Among these challenges, hybrid learning concerns more than just breaking the ice in the classroom, but making the most with the academic circumstances for better educational opportunities.

The hybrid system should strive for equal education opportunities between cohorts and embrace the potential difficulties to find solutions.

With internet failures and glitches, awkward silence will be an inevitable occurrence, but it is important to tackle challenges as they come. The hybrid learning experience will not completely mimic an in-class learning with the various cohorts, but it’ll consist of its own unique capabilities.

However, the uniqueness of our situation makes distance learning a safer and more effective method.

Imagining a hybrid classroom seems overwhelming and disorganized. When teachers conduct lessons, it will be nearly impossible to engage with all students at once. 

Eye contact, for instance, keeps students focused when it seems like the teacher is directly speaking to them.

With hybrid learning, it creates more room for students to slack off since teachers already have a lot on their hands. Teaching through more than one platform leaves more room for error as teachers must juggle technology equipment both inside and outside the classroom, broadcasting their lessons to an in-class projector and on Zoom.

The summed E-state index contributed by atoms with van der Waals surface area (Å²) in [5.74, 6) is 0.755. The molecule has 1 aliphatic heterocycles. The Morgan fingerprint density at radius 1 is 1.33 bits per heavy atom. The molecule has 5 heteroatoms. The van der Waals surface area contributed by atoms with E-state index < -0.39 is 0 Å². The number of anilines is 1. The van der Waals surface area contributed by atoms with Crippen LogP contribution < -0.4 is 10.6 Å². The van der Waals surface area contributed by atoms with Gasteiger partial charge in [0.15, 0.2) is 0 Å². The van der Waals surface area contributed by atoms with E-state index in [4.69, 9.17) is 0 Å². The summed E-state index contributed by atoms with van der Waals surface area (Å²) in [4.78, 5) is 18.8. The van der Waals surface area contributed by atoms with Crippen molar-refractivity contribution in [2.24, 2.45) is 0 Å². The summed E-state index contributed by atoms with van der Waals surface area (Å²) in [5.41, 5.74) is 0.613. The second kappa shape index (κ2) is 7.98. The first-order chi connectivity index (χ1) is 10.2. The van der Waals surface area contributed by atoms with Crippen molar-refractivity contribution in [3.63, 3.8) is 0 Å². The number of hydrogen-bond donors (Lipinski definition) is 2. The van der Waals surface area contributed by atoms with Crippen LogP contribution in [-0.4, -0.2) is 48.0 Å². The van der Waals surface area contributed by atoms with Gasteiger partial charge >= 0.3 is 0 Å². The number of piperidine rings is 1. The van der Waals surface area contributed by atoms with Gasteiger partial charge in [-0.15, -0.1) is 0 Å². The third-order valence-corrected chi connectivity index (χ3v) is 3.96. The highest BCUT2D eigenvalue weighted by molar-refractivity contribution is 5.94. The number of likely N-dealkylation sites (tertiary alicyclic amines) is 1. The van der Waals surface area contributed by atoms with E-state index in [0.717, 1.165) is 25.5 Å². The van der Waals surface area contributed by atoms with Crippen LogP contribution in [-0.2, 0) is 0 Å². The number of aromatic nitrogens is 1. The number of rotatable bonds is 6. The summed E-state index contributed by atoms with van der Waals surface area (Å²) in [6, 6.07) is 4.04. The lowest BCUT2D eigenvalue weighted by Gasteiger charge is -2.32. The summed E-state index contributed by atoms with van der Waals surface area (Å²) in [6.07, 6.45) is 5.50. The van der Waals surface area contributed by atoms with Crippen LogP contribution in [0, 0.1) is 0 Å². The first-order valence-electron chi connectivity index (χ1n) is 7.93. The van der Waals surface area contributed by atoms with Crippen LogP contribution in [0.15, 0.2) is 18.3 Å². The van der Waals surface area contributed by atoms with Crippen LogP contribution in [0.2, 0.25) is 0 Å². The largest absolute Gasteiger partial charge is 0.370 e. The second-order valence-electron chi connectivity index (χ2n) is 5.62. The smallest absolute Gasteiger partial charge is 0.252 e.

Hybrid learning, however, also allows students to just enjoy the company of one another, but without the added threat of possibly spreading germs. The appeal of seeing students and teachers in person is convincing, but also unsafe.

The risks are unavoidable as hybrid education produces more links for the virus to travel between schools and families.

According to William Hanage, an associate professor of epidemiology for infectious diseases at Harvard, his commentary on The Bulletin outlines the risks of school are divided into three categories: risk to children, risk to those they might infect and risk to the community as a whole.

Though the CDC states that children appear to be at a lower risk for COVID-19 than adults, scientists are still learning about how the virus spreads and what role children play in its spread.

The chances are low, but the risk becomes greater overall as students create more links for the virus to spread by coming in contact with more people during hybrid learning.

Professor Michael Ward is an epidemiologist in the Sydney School of Veterinary Science at the University of Sydney; in a Guardian News article, he states that dyer air favors the spread of the virus.

Since the humidity will drop during hybrid learning, there is a greater risk of infection. An Aug. 4 study in Shanghai, China, conducted by researchers from partner institution Fudan University School of Public Health, found a correlation between lower humidity and an increase in locally acquired positive cases.

Despite COVID-19 testing among teachers — both on-campus and supplementary staff — from Sept. 28-Oct. 2, there is no guarantee that the incoming students are virus-free. And even after testing, there is a chance that the individual could contract the virus going forward.

Sunny Hills should stick with distance learning, a tried and true recipe for success during the pandemic as of now.